Mike Scioscia is notorious for showing his hand without ever admitting his plan, so we can safely assume that the club's new third baseman will continue to get penciled into the lead-off spot once the season begins. Last season the Angels had an embarrassing .280 OBP from the lead-off position, making Trout's 90 RBI arguably more impressive than the 123 RBI by league-leader Josh Donaldson. Clearly, getting the lead-off man on base will be huge if the Angels want to make any noise this season, so for today's predictions, please guess the year-end WAR and OBP.
2016 Composite Projection
Billy Eppler elected to trade promising young reliever Trevor Gott to fill the club's third base vacancy rather than negotiate with incumbent third-sacker David Freese, so clearly he sees something in veteran infielder Yunel Escobar that the advanced stats are missing. Despite a batting line that would have made him the Angels' second-most productive hitter last year, Escobar finished with a rather pedestrian 2 WAR, giving back a lot of his value with shabby glove work.
Given his age and poor defensive metrics, it is no wonder none of the projections published this year are very optimistic about our new third baseman. Of course, projections are derived strictly from data, leaving us to make our own mental adjustments for context, which in the case of Escobar there are plenty. Yunel had a reputation as a slick-fielding short stop throughout his career and the stats backed this up as recently as 2013, when he posted an excellent 1.4 dWAR with the Rays. Inexplicably, his defense fell apart in 2014, the first time he posted below-average defensive metrics. Digging a bit through Rotoworld.com, Yunel missed some time in May with an injured quad, then hit the DL in June with a right shoulder injury. Those injuries coupled with the normal regression you would see in a 31 year-old middle infielder could very well help explain the dramatic drop-off in his defensive work. He hit .219/.310/.288 in the month of June that year, so it was clear the injuries had taken their toll.
Last season, following a trade to Washington, his defensive numbers continued to be abysmal, this time playing at the hot corner. While it would seem perfectly natural for a good defensive shortstop to make a seamless shift to third, Escobar struggled with the transition, showing poor range according to all the available defensive data. He appeared to be sure-handed enough, committing only 7 errors, though that could also be a product of how infrequently he actually got to the ball.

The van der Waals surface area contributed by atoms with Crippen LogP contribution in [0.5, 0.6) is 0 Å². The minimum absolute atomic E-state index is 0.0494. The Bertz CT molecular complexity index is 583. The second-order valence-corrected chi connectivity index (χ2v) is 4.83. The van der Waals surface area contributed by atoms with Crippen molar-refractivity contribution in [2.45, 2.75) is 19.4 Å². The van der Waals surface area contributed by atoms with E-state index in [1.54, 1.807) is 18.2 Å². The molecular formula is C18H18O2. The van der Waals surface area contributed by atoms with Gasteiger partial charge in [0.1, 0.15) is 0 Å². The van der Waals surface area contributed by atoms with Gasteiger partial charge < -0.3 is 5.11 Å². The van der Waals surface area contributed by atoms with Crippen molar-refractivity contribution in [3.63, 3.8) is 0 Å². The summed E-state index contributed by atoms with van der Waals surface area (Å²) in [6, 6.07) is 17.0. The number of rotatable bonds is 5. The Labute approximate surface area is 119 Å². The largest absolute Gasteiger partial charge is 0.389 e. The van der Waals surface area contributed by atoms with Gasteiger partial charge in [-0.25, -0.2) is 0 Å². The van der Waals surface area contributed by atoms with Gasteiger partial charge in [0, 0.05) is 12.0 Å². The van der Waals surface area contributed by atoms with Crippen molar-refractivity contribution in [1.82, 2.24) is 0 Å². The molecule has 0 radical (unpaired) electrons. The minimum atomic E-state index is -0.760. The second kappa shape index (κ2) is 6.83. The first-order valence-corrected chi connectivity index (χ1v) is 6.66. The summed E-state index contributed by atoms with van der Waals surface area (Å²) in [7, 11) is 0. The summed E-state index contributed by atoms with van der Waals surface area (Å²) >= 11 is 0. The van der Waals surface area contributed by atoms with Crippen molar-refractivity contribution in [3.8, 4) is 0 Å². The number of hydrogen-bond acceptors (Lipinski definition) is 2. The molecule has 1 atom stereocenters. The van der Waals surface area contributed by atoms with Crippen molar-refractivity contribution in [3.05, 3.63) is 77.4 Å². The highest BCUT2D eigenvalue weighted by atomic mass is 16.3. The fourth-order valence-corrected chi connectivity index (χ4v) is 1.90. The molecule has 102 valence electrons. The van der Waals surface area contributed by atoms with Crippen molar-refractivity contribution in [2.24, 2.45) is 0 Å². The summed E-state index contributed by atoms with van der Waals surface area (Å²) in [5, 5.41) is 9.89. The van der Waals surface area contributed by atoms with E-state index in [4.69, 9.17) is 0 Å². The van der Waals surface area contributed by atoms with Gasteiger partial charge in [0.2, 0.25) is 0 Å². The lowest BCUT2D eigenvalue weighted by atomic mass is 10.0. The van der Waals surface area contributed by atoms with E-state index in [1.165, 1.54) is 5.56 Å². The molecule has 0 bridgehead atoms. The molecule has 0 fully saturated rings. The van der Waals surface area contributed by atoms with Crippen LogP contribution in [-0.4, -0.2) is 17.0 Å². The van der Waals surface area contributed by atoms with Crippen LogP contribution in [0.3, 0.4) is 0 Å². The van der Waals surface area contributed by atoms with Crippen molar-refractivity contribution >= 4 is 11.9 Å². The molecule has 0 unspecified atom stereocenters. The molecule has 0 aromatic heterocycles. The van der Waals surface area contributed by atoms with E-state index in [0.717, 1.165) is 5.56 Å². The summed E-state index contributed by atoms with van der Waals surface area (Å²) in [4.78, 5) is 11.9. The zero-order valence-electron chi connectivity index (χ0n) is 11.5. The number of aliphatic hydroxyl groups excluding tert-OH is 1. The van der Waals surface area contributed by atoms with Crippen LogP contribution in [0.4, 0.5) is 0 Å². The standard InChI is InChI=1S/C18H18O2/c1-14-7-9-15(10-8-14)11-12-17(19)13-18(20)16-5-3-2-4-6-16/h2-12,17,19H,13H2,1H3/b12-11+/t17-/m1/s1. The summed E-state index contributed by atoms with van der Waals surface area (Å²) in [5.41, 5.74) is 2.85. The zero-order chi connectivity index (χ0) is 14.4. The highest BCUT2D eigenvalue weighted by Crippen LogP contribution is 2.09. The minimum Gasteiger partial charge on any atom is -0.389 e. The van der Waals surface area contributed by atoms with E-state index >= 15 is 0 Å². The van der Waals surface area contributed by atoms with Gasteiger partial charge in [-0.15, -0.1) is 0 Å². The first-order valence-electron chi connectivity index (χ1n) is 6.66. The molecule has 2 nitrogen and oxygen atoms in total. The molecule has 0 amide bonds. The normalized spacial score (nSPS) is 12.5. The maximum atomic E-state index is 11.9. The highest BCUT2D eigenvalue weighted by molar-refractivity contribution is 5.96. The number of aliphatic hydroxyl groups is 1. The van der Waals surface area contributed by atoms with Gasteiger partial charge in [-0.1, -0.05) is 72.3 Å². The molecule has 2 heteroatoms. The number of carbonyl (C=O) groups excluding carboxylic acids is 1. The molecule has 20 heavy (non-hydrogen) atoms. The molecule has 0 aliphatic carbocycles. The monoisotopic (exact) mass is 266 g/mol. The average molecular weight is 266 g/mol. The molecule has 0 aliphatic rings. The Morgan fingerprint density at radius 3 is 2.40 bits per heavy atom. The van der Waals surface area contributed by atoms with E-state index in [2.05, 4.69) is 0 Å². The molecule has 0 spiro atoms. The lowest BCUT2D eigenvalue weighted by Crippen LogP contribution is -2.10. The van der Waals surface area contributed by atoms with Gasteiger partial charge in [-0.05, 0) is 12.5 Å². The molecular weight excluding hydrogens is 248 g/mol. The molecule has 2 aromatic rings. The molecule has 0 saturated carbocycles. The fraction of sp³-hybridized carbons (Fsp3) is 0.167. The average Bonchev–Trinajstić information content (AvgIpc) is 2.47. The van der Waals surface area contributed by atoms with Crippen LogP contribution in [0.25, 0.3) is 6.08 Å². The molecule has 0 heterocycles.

This article, published on April 3 of last year, may have foreshadowed exactly why the transition was a tough one for Yunel. He was acquired by the Nationals to be their starting second baseman, a position he had almost no experience playing. He worked hard enough at the keystone all spring that he actually injured his oblique, but still got enough time in that he felt he was ready for the season. At the end of spring, starting third baseman Anthony Rendon was injured, forcing Escobar into yet another position change, giving him essentially no time to learn the hot corner.
Poor defensive numbers the last two seasons aren't the only reason projection systems are spitting out poor numbers for Escobar. His 2015 batting line was unquestionably great, though it was powered by an unsustainable .347 BAbip. It was easily his best season since 2011, the last time he was an above-average hitter. That said, he was only slightly below average the two previous seasons, with an OPS+ of 96 in 2013 and 92 in 2014. His ratio of strike outs, walks, extra-base hits and ground balls were all in line with the rest of his career, with only his line-drive rate spiking. There is temptation to say he was the beneficiary of hitting ahead of league MVP Bryce Harper all season, though looking through his game logs, he was often moved up-and-down the line-up, spending nearly equal time in the 1-4 spots of the line-up, with zero impact on his production regardless of where he was slotted.
So what can be expected from Yunel going into his age-33 season, considering his steady performance but up-and-down results the last few years? Mike Scioscia and Alfredo Griffin are confident he will be a plus defender at third now that he has a full spring to work on fundamentals at the position. Transitioning to Anaheim, expect his batting average to fall back to earth, which for Escobar could mean anywhere from .250-.280, as he has always shown an ability to balance contact and patience. His average projected WAR of 0.6 is largely dragged down by PECOTA, which pegs him for a -1.2 WARP, easily the biggest outlier of all the projections for Angels' hitters. Strangely, Baseball Prospectus has never had Escobar as below replacement level, aside from a -0.2 all the way back in 2010, making the aggressive projection a curious one. The rest of the projections peg him around 1.5 WAR, which would essentially put him just shy of what David Freese provided last season.
If Escobar maintains his positive trends in getting on base and can shift his defense at third from terrible to just below-average, this could be seen as one of the best under-the-radar moves of the offseason, where the Angels were largely criticized for not doing enough. We also have to accept the possibility that Escobar is another year older, has permanently lost his ability to be a contributor on defense and his BAbip anomaly from last season was just that, an anomaly. What do you think, Halos Heaven? Put your best guess for his year-end WAR and OBP in the comment line.